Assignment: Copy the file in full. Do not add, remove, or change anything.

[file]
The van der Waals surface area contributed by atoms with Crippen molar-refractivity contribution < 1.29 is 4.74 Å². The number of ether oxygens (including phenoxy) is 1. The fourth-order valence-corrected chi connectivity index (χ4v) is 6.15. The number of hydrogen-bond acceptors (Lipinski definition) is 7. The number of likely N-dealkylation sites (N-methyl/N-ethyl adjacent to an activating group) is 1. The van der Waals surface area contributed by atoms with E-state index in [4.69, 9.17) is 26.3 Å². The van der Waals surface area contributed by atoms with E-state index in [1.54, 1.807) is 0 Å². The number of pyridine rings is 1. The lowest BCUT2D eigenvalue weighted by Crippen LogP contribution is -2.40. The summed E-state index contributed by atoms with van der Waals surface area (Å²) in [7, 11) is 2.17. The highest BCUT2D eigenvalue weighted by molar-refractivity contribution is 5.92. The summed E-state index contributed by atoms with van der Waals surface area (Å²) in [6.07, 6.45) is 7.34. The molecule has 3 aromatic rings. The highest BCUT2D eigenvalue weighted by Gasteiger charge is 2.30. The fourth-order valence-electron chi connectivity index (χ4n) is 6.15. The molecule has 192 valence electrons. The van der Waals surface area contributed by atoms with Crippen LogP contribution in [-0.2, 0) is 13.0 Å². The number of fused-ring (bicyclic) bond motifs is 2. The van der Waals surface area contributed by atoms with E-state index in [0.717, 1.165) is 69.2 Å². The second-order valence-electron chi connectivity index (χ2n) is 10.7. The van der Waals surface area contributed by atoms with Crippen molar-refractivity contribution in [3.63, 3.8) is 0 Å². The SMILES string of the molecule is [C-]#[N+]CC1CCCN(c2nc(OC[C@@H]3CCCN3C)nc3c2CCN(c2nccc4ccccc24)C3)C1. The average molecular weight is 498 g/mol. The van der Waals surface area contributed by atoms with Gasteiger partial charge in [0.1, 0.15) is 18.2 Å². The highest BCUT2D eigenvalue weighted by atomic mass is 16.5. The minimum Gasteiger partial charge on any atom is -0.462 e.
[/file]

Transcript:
The van der Waals surface area contributed by atoms with Crippen molar-refractivity contribution < 1.29 is 4.74 Å². The number of ether oxygens (including phenoxy) is 1. The fourth-order valence-corrected chi connectivity index (χ4v) is 6.15. The number of hydrogen-bond acceptors (Lipinski definition) is 7. The number of likely N-dealkylation sites (N-methyl/N-ethyl adjacent to an activating group) is 1. The van der Waals surface area contributed by atoms with E-state index in [4.69, 9.17) is 26.3 Å². The van der Waals surface area contributed by atoms with E-state index in [1.54, 1.807) is 0 Å². The number of pyridine rings is 1. The lowest BCUT2D eigenvalue weighted by Crippen LogP contribution is -2.40. The summed E-state index contributed by atoms with van der Waals surface area (Å²) in [7, 11) is 2.17. The highest BCUT2D eigenvalue weighted by molar-refractivity contribution is 5.92. The summed E-state index contributed by atoms with van der Waals surface area (Å²) in [6.07, 6.45) is 7.34. The molecule has 3 aromatic rings. The highest BCUT2D eigenvalue weighted by Gasteiger charge is 2.30. The fourth-order valence-electron chi connectivity index (χ4n) is 6.15. The molecule has 192 valence electrons. The van der Waals surface area contributed by atoms with Crippen LogP contribution in [-0.2, 0) is 13.0 Å². The number of fused-ring (bicyclic) bond motifs is 2. The van der Waals surface area contributed by atoms with E-state index in [0.717, 1.165) is 69.2 Å². The second-order valence-electron chi connectivity index (χ2n) is 10.7. The van der Waals surface area contributed by atoms with Crippen molar-refractivity contribution in [3.63, 3.8) is 0 Å². The SMILES string of the molecule is [C-]#[N+]CC1CCCN(c2nc(OC[C@@H]3CCCN3C)nc3c2CCN(c2nccc4ccccc24)C3)C1. The average molecular weight is 498 g/mol. The van der Waals surface area contributed by atoms with Gasteiger partial charge in [0.1, 0.15) is 18.2 Å². The highest BCUT2D eigenvalue weighted by atomic mass is 16.5. The minimum Gasteiger partial charge on any atom is -0.462 e.